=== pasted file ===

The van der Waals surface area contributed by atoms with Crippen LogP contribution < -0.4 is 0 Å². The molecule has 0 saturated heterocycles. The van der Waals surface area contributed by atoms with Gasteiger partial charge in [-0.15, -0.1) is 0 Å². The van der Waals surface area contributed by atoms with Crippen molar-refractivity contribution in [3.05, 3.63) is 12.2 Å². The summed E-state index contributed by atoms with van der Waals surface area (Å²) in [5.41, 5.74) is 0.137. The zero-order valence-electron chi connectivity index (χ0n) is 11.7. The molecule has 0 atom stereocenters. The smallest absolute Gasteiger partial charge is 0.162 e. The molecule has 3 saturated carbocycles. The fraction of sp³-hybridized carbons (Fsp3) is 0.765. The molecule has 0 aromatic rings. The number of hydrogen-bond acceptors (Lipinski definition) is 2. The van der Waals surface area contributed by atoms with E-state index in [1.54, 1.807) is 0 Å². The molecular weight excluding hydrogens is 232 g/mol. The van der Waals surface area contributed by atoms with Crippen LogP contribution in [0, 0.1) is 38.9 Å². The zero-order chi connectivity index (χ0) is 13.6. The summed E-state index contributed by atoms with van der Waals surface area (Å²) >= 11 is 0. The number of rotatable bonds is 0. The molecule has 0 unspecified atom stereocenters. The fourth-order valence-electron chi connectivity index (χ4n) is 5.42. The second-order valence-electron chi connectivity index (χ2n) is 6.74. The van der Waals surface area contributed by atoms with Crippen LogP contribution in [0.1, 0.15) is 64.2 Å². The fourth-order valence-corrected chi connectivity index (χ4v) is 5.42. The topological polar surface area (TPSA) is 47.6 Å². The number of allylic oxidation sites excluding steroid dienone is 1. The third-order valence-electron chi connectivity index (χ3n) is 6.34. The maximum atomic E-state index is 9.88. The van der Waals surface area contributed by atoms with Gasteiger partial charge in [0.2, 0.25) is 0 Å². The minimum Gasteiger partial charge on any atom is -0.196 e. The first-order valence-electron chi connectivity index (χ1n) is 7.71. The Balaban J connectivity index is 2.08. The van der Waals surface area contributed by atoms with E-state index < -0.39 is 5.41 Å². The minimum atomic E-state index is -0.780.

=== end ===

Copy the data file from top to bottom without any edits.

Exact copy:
The van der Waals surface area contributed by atoms with Crippen LogP contribution < -0.4 is 0 Å². The molecule has 0 saturated heterocycles. The van der Waals surface area contributed by atoms with Gasteiger partial charge in [-0.15, -0.1) is 0 Å². The van der Waals surface area contributed by atoms with Crippen molar-refractivity contribution in [3.05, 3.63) is 12.2 Å². The summed E-state index contributed by atoms with van der Waals surface area (Å²) in [5.41, 5.74) is 0.137. The zero-order valence-electron chi connectivity index (χ0n) is 11.7. The molecule has 0 atom stereocenters. The smallest absolute Gasteiger partial charge is 0.162 e. The molecule has 3 saturated carbocycles. The fraction of sp³-hybridized carbons (Fsp3) is 0.765. The molecule has 0 aromatic rings. The number of hydrogen-bond acceptors (Lipinski definition) is 2. The van der Waals surface area contributed by atoms with E-state index in [1.54, 1.807) is 0 Å². The molecular weight excluding hydrogens is 232 g/mol. The van der Waals surface area contributed by atoms with Crippen LogP contribution in [0, 0.1) is 38.9 Å². The zero-order chi connectivity index (χ0) is 13.6. The summed E-state index contributed by atoms with van der Waals surface area (Å²) >= 11 is 0. The number of rotatable bonds is 0. The molecule has 0 unspecified atom stereocenters. The fourth-order valence-electron chi connectivity index (χ4n) is 5.42. The second-order valence-electron chi connectivity index (χ2n) is 6.74. The van der Waals surface area contributed by atoms with Crippen LogP contribution in [0.1, 0.15) is 64.2 Å². The fourth-order valence-corrected chi connectivity index (χ4v) is 5.42. The topological polar surface area (TPSA) is 47.6 Å². The number of allylic oxidation sites excluding steroid dienone is 1. The third-order valence-electron chi connectivity index (χ3n) is 6.34. The maximum atomic E-state index is 9.88. The van der Waals surface area contributed by atoms with Gasteiger partial charge in [0.2, 0.25) is 0 Å². The minimum Gasteiger partial charge on any atom is -0.196 e. The first-order valence-electron chi connectivity index (χ1n) is 7.71. The Balaban J connectivity index is 2.08. The van der Waals surface area contributed by atoms with E-state index < -0.39 is 5.41 Å². The minimum atomic E-state index is -0.780.